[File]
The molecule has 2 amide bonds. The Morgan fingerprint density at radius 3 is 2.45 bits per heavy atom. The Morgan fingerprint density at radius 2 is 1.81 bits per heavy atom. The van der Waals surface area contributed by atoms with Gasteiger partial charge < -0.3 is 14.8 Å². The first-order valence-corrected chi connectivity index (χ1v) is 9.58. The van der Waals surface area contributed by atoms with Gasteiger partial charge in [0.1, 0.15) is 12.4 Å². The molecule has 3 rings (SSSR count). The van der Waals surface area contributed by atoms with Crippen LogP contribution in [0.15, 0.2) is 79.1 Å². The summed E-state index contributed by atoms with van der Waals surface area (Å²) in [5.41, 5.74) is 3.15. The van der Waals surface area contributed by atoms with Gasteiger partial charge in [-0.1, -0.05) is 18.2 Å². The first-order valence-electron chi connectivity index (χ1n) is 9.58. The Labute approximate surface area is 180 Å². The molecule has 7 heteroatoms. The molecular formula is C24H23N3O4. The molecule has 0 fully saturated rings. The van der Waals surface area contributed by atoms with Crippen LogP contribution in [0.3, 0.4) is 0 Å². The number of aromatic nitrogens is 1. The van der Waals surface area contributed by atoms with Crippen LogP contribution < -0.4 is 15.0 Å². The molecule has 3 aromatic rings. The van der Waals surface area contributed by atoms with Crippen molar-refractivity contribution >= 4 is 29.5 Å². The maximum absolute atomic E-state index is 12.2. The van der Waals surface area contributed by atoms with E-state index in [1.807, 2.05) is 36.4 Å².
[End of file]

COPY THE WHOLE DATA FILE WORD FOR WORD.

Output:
The molecule has 2 amide bonds. The Morgan fingerprint density at radius 3 is 2.45 bits per heavy atom. The Morgan fingerprint density at radius 2 is 1.81 bits per heavy atom. The van der Waals surface area contributed by atoms with Gasteiger partial charge < -0.3 is 14.8 Å². The first-order valence-corrected chi connectivity index (χ1v) is 9.58. The van der Waals surface area contributed by atoms with Gasteiger partial charge in [0.1, 0.15) is 12.4 Å². The molecule has 3 rings (SSSR count). The van der Waals surface area contributed by atoms with Crippen LogP contribution in [0.15, 0.2) is 79.1 Å². The summed E-state index contributed by atoms with van der Waals surface area (Å²) in [5.41, 5.74) is 3.15. The van der Waals surface area contributed by atoms with Gasteiger partial charge in [-0.1, -0.05) is 18.2 Å². The first-order valence-electron chi connectivity index (χ1n) is 9.58. The Labute approximate surface area is 180 Å². The molecule has 7 heteroatoms. The molecular formula is C24H23N3O4. The molecule has 0 fully saturated rings. The van der Waals surface area contributed by atoms with Crippen LogP contribution in [0.3, 0.4) is 0 Å². The number of aromatic nitrogens is 1. The van der Waals surface area contributed by atoms with Crippen LogP contribution < -0.4 is 15.0 Å². The molecule has 3 aromatic rings. The van der Waals surface area contributed by atoms with Crippen molar-refractivity contribution >= 4 is 29.5 Å². The maximum absolute atomic E-state index is 12.2. The van der Waals surface area contributed by atoms with E-state index in [1.807, 2.05) is 36.4 Å².